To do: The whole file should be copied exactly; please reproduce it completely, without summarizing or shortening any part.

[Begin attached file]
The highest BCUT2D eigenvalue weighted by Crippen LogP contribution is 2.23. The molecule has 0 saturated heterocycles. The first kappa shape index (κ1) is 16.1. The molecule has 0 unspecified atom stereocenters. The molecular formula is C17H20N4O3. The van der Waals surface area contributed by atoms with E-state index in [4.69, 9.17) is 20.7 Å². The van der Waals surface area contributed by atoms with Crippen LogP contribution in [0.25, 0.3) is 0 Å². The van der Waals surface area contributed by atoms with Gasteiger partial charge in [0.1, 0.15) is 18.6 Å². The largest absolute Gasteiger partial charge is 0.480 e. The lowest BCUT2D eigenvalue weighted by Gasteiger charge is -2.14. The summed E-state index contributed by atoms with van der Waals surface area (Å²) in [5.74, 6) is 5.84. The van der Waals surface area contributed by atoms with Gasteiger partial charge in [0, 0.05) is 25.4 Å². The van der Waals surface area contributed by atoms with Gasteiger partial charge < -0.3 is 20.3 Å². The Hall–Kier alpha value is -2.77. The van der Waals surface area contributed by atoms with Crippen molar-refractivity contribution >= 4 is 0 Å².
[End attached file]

The highest BCUT2D eigenvalue weighted by Crippen LogP contribution is 2.23. The molecule has 0 saturated heterocycles. The first kappa shape index (κ1) is 16.1. The molecule has 0 unspecified atom stereocenters. The molecular formula is C17H20N4O3. The van der Waals surface area contributed by atoms with E-state index in [4.69, 9.17) is 20.7 Å². The van der Waals surface area contributed by atoms with Crippen LogP contribution in [0.25, 0.3) is 0 Å². The van der Waals surface area contributed by atoms with Gasteiger partial charge in [0.1, 0.15) is 18.6 Å². The largest absolute Gasteiger partial charge is 0.480 e. The lowest BCUT2D eigenvalue weighted by Gasteiger charge is -2.14. The summed E-state index contributed by atoms with van der Waals surface area (Å²) in [5.74, 6) is 5.84. The van der Waals surface area contributed by atoms with Gasteiger partial charge in [0, 0.05) is 25.4 Å². The van der Waals surface area contributed by atoms with Gasteiger partial charge < -0.3 is 20.3 Å². The Hall–Kier alpha value is -2.77. The van der Waals surface area contributed by atoms with Crippen molar-refractivity contribution >= 4 is 0 Å².